Courtney Howard is a LAFCA, CCA, OFCS and AWFJ member, as well as a Rotten Tomatometer-approved film critic. Her work has been published on Variety, She Knows and Awards Circuit.
Courtney Howard // Film Critic
THE VIEW FROM TALL | 1h 27min | NR
Directed by: Caitlin Parrish, Erica Weiss
Starring: Amanda Drinkall, Michael Patrick Thornton, Carolyn Braver, Josh Bywater, James Leaming, Lia D. Mortensen, Eric Staves
We’ve all seen the scandalous headlines of teachers sleeping with their students and have heard details of these salacious affairs. I’m not going to list their names because you can remember or figure it out using google. These tales have inspired a multitude of Lifetime movies. However, what we seldom see is a story about the after-affect of the affair from the student’s perspective. Directors Caitlin Parrish and Erica Weiss admirably take a risk, telling a provocative story in THE VIEW FROM TALL. Brave, honest and heartfelt, this is a fairly solid debut from the first-time filmmakers.
Smart, defiant seventeen-year-old Justine Trahern (Amanda Drinkall) wants to drown out the world, hiding behind her glasses and headphones. Her home life currently sucks, dealing with aloof parents (played by James Leaming and Lia D. Mortensen) and combative younger sister Paula (Carolyn Braver). As she walks down the hallway at school, she dodges shoulders and evil stares in equal measure. Why has she suddenly drawn everyone’s scorn? Because she slept with a teacher (Josh Bywater) and she’s operating under a cloud of delusion that they are in an adult relationship. She’s been sent to therapy, seeing Douglas (Michael Patrick Thornton), a thirty-something, wheelchair-bound therapist with demons of his own. As the walls she put up begin to be dismantled, the pair realize they are kindred spirits. Their path towards self-forgiveness, however, isn’t clearly marked and gets pretty thorny.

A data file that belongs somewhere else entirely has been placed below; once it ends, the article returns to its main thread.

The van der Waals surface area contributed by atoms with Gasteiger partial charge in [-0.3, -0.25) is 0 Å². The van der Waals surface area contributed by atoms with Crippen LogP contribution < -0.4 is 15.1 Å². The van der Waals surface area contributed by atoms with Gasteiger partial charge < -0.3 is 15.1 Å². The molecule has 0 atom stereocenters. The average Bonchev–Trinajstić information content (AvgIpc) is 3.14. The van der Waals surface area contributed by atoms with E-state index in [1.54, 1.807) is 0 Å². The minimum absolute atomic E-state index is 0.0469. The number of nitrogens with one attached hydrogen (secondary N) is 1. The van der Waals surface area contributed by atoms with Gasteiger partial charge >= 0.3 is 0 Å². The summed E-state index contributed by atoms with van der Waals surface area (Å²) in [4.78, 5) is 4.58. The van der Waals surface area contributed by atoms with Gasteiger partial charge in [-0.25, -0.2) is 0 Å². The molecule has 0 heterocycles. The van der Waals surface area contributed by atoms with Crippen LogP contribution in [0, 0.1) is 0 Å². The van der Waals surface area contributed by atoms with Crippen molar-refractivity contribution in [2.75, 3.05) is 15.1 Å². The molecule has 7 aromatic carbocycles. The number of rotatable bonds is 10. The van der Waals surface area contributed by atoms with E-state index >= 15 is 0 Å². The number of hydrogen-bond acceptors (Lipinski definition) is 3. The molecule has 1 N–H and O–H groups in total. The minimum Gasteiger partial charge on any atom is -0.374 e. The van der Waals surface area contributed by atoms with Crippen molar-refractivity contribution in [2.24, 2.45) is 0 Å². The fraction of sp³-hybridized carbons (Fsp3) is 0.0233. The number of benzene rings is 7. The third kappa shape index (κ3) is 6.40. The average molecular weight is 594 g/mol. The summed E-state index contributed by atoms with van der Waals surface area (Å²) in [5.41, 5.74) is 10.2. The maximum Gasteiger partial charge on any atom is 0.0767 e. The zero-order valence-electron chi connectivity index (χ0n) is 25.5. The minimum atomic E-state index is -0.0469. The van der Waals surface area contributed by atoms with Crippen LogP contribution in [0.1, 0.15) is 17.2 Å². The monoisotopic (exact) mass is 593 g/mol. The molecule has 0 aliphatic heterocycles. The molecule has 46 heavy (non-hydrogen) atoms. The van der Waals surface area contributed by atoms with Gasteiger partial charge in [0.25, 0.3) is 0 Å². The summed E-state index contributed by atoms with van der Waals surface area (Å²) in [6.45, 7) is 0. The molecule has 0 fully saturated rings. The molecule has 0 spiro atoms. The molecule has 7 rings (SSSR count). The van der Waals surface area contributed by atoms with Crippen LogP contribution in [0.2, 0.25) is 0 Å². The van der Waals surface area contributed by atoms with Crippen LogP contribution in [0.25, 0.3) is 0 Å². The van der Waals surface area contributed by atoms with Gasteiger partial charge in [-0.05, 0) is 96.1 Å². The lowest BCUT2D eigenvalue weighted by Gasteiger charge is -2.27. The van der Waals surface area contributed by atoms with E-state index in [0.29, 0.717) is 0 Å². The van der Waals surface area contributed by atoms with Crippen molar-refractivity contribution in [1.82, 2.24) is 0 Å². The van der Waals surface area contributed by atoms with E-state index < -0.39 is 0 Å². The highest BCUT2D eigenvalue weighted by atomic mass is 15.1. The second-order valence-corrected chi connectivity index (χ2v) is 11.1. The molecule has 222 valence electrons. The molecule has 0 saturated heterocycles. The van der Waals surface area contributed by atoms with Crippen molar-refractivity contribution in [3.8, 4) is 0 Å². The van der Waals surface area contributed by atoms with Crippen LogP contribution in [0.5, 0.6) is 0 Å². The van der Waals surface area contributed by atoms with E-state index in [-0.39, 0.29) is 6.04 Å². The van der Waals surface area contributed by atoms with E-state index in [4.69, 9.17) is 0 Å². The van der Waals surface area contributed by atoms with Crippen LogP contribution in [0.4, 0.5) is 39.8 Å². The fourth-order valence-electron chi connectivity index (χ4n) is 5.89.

Parrish and Weiss, working from Parrish’s script, establish a good tonal balance throughout. I liked that the film began and ended on a close-up of Justine, though in two different emotional headspaces. The pair have impeccable timing with Justine’s flashbacks. Sarah Beth Shapiro’s editing skills prove vital during those times. Drinkall gives a pitch-perfect performance as a girl, not yet a woman. She’s empathetic, enlightened and empowering. I also need a gif of her flipping off bully Brett (Eric Staves) in the hall. Braver finds the nuance in her supporting role. We can sense her character’s vulnerability in those moments of emotional aggression.
Despite being on the clichéd side when it comes to its “wealthy parent” portrayals, character dynamics and arcs feel organic. Though it goes to “taboo” places (what with ethical lines being crossed and the significant age difference between the leads), it tangibly lacks some raw and rough edges to the gray lines being crossed. While the character-based narrative drive isn’t quite as strong as it should be, Paula’s alcoholism, Douglas’ struggle for self-acceptance, and Justine’s frustrations still manage to resonate.
Imperfections be damned, THE VIEW FROM TALL stands as an notable debut from two female filmmakers. It’s a tall tale worth investing in.
THE VIEW FROM TALL played the Los Angeles Film Festival on June 6.